Travelling from thence through many cities, I came at length to a city called Caitan or Zaiton, in which the minorite friars have two places of abode, unto which I transported the bones of the dead friars formerly mentioned, who suffered martyrdom for the faith of Christ. In this city, which is twice as long as Bologna, there are abundance of provisions, and it contains many monasteries of religious persons, who are devoted to the worship of idols. I was in one of these monasteries, which was said to contain 3000 religious men, and 11,000 idols, one of the smallest of which was as large as our St Christopher. These religious men feed their idols daily, serving up a banquet of good things before them, smoking hot, and they affirm that their gods are refreshed and fed by the steam of the victuals, which are afterwards carried away, and eaten up by the priests.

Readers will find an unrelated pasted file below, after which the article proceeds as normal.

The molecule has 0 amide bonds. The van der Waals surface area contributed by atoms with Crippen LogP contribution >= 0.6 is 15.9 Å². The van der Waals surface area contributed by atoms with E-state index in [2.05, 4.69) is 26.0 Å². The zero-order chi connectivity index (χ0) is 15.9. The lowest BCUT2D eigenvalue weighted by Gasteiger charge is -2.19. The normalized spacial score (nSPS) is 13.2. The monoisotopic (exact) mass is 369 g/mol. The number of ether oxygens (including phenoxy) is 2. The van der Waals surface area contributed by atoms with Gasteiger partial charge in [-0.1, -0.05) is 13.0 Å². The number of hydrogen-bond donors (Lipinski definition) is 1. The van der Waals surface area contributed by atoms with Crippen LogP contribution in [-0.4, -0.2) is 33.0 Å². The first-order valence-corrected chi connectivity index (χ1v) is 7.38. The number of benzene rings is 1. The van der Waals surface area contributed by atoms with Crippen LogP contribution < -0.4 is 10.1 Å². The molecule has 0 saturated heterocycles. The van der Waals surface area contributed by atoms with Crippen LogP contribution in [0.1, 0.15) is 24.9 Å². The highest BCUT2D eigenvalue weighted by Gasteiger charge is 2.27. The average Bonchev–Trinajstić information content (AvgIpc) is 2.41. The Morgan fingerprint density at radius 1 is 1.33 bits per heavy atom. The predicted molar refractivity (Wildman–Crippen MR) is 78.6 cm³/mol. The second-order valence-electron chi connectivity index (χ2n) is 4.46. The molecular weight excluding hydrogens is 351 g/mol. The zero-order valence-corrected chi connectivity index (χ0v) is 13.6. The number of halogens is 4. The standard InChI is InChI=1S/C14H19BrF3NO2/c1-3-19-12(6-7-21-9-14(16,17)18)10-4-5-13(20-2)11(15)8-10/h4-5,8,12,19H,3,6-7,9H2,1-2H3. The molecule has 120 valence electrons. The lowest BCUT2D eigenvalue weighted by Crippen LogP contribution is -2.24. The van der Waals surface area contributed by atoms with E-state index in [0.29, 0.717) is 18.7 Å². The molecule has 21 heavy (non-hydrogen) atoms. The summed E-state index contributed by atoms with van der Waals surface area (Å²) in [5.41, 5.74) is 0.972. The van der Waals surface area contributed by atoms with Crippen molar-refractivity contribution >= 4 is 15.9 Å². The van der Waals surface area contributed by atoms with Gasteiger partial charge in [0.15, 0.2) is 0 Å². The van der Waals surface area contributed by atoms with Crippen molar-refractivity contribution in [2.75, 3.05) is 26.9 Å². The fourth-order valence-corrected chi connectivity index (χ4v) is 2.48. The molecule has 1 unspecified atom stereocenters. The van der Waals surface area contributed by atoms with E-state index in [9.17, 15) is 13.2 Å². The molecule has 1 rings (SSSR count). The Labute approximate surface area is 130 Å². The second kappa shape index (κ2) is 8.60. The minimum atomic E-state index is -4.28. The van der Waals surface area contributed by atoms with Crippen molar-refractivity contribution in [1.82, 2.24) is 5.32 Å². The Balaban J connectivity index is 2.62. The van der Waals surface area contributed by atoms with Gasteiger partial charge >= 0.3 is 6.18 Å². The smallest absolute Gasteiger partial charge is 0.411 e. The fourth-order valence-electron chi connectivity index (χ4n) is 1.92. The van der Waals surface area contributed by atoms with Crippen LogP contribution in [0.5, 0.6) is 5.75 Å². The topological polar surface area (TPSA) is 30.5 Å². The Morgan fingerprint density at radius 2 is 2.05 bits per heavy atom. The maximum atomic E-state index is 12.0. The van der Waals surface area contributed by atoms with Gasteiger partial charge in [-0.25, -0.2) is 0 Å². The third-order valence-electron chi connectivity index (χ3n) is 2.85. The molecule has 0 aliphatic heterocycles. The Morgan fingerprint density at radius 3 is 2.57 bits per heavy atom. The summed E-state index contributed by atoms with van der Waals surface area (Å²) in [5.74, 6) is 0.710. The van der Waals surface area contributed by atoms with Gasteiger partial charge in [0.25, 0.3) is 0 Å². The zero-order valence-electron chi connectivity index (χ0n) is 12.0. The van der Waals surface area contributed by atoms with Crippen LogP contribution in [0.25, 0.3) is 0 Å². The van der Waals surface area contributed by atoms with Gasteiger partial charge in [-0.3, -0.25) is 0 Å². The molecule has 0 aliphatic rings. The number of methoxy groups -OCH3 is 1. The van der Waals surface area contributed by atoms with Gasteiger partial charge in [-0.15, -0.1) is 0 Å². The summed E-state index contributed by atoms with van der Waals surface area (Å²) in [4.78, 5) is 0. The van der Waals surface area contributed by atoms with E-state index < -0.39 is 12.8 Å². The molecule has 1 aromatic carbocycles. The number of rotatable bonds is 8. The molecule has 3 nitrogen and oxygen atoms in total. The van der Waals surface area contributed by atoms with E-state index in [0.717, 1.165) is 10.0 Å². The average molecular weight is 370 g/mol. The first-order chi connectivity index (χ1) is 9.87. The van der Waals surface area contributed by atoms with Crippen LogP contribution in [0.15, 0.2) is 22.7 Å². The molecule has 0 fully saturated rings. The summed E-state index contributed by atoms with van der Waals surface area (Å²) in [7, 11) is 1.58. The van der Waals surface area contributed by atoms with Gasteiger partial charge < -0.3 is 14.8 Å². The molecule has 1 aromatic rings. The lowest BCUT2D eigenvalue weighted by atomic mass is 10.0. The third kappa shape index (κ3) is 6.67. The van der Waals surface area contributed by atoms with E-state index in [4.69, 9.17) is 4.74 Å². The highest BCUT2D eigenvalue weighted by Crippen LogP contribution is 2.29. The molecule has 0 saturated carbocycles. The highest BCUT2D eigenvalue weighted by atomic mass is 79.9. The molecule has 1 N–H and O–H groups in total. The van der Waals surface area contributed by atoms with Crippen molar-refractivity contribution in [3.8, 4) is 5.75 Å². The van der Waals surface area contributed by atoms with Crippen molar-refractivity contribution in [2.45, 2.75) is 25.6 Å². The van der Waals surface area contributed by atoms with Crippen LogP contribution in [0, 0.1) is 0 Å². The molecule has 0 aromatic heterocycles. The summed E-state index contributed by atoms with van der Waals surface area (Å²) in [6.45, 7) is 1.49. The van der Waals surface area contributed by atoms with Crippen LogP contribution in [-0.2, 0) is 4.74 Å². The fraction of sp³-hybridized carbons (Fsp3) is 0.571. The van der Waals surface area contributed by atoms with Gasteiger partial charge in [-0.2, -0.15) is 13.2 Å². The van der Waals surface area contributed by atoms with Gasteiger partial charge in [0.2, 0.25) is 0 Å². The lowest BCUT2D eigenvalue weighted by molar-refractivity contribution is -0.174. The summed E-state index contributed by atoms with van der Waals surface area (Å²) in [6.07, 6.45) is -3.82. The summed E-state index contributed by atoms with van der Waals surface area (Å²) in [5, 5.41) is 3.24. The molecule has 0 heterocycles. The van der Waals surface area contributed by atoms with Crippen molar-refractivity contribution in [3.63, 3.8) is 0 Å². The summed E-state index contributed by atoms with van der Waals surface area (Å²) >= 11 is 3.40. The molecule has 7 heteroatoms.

Otherwise Mangi, or Southern China.—E.
 This place, which on the margin is corrected by
the equally unknown
name of Ceuskala, was probably Canton; but having endeavoured to
explain the distorted names of places in China, in the travels of
Marco Polo, it is unnecessary to resume the almost impossible task in
these much less interesting, and perhaps fabricated travels of
 Oderic here means pelicans, called alca-trarzi
by the Spaniards.
 Called in p. 404. Carchan.—E.
Of the City of Fuko, or Foquien.